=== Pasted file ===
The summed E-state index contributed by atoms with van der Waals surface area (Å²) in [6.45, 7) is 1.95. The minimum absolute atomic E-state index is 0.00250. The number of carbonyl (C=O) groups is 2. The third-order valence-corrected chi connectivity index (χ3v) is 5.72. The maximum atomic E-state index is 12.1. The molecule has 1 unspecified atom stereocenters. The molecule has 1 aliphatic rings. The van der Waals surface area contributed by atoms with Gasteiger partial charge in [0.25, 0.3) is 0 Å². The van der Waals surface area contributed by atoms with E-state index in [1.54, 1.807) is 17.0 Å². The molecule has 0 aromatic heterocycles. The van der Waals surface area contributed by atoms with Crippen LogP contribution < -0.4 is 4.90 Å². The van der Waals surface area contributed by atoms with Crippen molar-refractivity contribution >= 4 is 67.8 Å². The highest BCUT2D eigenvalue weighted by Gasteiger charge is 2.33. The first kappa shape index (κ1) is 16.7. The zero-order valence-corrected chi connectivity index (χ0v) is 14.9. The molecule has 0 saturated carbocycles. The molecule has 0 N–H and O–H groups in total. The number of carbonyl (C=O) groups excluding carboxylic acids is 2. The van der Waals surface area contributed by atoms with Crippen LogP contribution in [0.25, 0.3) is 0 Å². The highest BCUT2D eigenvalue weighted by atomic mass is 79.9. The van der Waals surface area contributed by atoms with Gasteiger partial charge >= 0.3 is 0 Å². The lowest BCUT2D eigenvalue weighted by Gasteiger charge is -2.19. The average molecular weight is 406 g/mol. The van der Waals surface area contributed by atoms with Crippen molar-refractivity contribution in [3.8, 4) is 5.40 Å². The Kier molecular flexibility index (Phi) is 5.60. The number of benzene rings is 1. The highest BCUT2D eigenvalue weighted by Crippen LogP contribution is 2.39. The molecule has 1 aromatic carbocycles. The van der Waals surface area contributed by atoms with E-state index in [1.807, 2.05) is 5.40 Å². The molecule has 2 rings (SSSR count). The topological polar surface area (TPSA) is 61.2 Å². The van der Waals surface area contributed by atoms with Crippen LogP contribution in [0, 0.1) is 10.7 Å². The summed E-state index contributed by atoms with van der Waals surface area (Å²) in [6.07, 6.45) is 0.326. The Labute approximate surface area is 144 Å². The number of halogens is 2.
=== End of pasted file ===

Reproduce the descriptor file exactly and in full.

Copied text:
The summed E-state index contributed by atoms with van der Waals surface area (Å²) in [6.45, 7) is 1.95. The minimum absolute atomic E-state index is 0.00250. The number of carbonyl (C=O) groups is 2. The third-order valence-corrected chi connectivity index (χ3v) is 5.72. The maximum atomic E-state index is 12.1. The molecule has 1 unspecified atom stereocenters. The molecule has 1 aliphatic rings. The van der Waals surface area contributed by atoms with Gasteiger partial charge in [0.25, 0.3) is 0 Å². The van der Waals surface area contributed by atoms with E-state index in [1.54, 1.807) is 17.0 Å². The molecule has 0 aromatic heterocycles. The van der Waals surface area contributed by atoms with Crippen LogP contribution < -0.4 is 4.90 Å². The van der Waals surface area contributed by atoms with Crippen molar-refractivity contribution >= 4 is 67.8 Å². The highest BCUT2D eigenvalue weighted by Gasteiger charge is 2.33. The first kappa shape index (κ1) is 16.7. The zero-order valence-corrected chi connectivity index (χ0v) is 14.9. The molecule has 0 saturated carbocycles. The molecule has 0 N–H and O–H groups in total. The number of carbonyl (C=O) groups excluding carboxylic acids is 2. The van der Waals surface area contributed by atoms with Crippen LogP contribution in [0.25, 0.3) is 0 Å². The highest BCUT2D eigenvalue weighted by atomic mass is 79.9. The van der Waals surface area contributed by atoms with Gasteiger partial charge >= 0.3 is 0 Å². The lowest BCUT2D eigenvalue weighted by Gasteiger charge is -2.19. The average molecular weight is 406 g/mol. The van der Waals surface area contributed by atoms with Crippen molar-refractivity contribution in [3.8, 4) is 5.40 Å². The Kier molecular flexibility index (Phi) is 5.60. The number of benzene rings is 1. The highest BCUT2D eigenvalue weighted by Crippen LogP contribution is 2.39. The molecule has 1 aromatic carbocycles. The van der Waals surface area contributed by atoms with E-state index in [1.807, 2.05) is 5.40 Å². The molecule has 2 rings (SSSR count). The topological polar surface area (TPSA) is 61.2 Å². The van der Waals surface area contributed by atoms with Crippen LogP contribution in [0, 0.1) is 10.7 Å². The summed E-state index contributed by atoms with van der Waals surface area (Å²) in [6.07, 6.45) is 0.326. The Labute approximate surface area is 144 Å². The number of halogens is 2.